In their substance Bruno’s writings belong to philosophy rather than to literature, although they are still interesting both historically and biographically as an index of the character of the man and of the temper of the time. Many of the works have either perished or are hidden away in inaccessible archives. For two hundred years they were tabooed, and as late as 1836 forbidden to be shown in the public library of Dresden. He published twenty-five works in Latin and Italian, and left many others incomplete, for in all his wanderings he was continually writing. The eccentric titles show his desire to attract attention: as ‘The Work of the Great Key,’ ‘The Exploration of the Thirty Seals,’ etc. The first extant work is ‘Il Candelajo’ (The Taper), a comedy which in its license of language and manner vividly reflects the time. In the dedication he discloses his philosophy: “Time takes away everything and gives everything.” The ‘Spaccio della Bestia Trionfante’ (Expulsion of the Triumphant Beast), the most celebrated of his works, is an attack on the superstitions of the day, a curious medley of learning, imagination, and buffoonery. ‘Degl’ Eroici Furori’ (The Heroic Enthusiasts) is the most interesting to modern readers, and in its majestic exaltation and poetic imagery is a true product of Italian culture.  7
  Bruno was evidently a man of vast intellect and of immense erudition. His philosophic speculations comprehended not only the ancient thought, and that current at his time, but also reached out toward the future and the results of modern science. He perceived some of the facts which were later formulated in the theory of evolution. “The mind of man differs from that of lower animals and of plants not in quality but only in quantity…. Each individual is the resultant of innumerable individuals. Each species is the starting point for the next…. No individual is the same to-day as yesterday.”  8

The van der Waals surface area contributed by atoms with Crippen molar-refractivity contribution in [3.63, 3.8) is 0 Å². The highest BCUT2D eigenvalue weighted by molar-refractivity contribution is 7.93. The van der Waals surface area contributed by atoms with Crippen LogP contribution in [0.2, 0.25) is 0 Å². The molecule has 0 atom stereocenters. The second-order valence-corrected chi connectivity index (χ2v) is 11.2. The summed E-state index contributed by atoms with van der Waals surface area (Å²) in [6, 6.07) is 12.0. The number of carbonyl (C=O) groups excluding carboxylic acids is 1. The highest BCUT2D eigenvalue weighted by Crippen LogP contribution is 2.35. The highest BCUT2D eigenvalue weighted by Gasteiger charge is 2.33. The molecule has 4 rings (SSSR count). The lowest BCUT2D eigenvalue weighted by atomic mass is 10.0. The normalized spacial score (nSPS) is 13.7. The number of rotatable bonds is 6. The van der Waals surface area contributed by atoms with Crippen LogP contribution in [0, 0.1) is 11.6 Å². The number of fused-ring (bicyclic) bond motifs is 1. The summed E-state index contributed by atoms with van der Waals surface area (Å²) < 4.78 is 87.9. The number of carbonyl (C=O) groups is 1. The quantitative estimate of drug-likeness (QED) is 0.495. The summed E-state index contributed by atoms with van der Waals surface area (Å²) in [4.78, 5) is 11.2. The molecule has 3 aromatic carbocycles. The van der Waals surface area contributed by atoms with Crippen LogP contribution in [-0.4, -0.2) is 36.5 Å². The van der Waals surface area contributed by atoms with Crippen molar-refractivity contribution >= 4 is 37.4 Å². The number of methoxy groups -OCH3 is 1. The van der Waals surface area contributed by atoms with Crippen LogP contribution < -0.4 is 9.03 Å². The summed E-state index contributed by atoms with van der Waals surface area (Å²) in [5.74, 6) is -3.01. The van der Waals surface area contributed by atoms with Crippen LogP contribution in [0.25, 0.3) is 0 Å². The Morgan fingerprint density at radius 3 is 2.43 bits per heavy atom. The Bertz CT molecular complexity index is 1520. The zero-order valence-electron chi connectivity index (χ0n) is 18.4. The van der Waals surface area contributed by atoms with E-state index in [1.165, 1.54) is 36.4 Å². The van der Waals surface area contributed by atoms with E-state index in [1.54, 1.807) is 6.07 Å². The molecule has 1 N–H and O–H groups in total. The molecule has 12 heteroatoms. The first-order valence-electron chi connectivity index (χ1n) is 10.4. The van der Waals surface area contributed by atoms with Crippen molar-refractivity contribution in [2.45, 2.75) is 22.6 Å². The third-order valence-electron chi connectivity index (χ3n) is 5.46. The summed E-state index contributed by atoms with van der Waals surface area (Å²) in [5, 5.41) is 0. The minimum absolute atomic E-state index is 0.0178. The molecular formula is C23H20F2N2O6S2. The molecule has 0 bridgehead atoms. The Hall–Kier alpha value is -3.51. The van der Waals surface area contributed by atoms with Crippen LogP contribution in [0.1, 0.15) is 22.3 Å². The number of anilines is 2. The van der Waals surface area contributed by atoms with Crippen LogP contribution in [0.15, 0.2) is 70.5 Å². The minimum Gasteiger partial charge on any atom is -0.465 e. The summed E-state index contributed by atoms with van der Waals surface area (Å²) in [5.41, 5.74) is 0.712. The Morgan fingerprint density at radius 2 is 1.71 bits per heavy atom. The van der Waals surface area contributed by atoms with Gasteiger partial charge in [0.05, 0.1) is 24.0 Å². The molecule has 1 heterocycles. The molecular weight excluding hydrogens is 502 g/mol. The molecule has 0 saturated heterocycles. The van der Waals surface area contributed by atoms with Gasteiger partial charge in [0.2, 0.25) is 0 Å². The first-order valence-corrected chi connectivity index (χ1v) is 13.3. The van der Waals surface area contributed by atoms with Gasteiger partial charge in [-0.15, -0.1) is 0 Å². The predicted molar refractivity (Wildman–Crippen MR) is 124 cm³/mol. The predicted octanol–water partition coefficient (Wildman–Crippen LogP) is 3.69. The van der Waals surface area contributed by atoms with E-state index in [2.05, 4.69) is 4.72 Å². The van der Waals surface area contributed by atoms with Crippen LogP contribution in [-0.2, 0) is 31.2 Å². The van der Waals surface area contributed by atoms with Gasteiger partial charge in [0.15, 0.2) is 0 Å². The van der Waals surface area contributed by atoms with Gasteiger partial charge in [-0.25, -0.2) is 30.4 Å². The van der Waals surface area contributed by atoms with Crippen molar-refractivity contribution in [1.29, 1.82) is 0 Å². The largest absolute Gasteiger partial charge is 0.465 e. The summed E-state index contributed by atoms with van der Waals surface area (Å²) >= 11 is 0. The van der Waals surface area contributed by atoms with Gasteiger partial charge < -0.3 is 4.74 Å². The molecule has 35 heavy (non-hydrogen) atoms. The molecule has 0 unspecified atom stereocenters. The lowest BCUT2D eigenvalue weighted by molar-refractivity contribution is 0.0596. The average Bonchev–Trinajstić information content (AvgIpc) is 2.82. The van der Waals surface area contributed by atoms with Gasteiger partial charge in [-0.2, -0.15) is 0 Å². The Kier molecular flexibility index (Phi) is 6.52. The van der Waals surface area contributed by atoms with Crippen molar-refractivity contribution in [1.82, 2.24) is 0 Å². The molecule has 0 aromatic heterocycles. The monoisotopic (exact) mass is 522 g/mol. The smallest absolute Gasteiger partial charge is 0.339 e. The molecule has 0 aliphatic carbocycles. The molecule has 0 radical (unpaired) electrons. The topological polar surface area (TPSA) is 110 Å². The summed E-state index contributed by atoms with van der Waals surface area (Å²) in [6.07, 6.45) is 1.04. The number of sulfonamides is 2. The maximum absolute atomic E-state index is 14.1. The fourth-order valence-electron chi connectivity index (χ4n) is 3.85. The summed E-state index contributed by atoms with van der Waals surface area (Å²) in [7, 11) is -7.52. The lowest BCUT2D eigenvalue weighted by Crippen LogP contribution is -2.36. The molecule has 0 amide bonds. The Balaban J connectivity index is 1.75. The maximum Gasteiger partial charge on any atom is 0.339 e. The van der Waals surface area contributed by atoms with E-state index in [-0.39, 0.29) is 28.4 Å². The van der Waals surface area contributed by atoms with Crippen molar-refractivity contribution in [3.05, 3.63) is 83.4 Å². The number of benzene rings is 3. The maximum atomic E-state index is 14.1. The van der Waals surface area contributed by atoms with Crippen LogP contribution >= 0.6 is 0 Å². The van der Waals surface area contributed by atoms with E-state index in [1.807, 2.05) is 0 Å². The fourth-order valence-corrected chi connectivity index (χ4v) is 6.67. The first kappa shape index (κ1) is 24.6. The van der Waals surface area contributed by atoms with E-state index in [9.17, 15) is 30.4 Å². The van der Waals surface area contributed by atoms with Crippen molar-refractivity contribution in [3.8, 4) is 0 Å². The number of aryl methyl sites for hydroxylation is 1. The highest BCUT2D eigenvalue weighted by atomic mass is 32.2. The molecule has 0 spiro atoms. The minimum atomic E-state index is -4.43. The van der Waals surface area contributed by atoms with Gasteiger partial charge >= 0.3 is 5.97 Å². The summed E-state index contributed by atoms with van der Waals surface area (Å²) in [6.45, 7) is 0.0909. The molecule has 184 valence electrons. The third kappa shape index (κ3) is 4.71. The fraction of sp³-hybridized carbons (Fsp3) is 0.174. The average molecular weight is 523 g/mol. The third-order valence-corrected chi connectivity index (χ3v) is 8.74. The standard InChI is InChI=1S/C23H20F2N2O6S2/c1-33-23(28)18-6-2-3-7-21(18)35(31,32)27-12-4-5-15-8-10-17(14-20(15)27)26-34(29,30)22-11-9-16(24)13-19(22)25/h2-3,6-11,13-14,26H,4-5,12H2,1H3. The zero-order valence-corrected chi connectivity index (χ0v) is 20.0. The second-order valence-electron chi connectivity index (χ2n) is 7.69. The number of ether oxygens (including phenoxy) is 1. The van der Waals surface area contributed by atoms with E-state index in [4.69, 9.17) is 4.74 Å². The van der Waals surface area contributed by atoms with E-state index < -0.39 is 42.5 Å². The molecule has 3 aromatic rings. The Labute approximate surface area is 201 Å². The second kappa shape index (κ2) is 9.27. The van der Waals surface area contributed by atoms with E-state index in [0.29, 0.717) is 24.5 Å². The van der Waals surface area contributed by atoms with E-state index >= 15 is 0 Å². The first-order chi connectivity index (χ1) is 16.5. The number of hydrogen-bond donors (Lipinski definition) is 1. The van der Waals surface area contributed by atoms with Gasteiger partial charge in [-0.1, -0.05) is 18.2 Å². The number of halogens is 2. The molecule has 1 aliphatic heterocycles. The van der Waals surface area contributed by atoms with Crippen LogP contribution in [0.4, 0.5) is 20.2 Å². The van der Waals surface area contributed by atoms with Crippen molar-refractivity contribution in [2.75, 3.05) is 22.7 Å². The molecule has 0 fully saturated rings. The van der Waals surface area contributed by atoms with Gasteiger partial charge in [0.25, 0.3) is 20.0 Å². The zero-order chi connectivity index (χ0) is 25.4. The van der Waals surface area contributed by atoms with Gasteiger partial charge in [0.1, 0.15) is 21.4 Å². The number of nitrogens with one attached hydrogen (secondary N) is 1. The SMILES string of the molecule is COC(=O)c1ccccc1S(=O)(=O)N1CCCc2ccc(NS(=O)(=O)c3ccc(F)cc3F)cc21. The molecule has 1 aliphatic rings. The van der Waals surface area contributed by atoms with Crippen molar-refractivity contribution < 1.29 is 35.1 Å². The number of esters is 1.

Not only in this divination of coming truths is he modern, but also in his methods of investigation. Reason was to him the guide to truth. In a study of him Lewes says:—“Bruno was a true Neapolitan child—as ardent as its soil … as capricious as its varied climate. There was a restless energy which fitted him to become the preacher of a new crusade—urging him to throw a haughty defiance in the face of every authority in every country,—an energy which closed his wild adventurous career at the stake.” He was distinguished also by a rich fancy, a varied humor, and a chivalrous gallantry, which constantly remind us that the intellectual athlete is an Italian, and an Italian of the sixteenth century.  9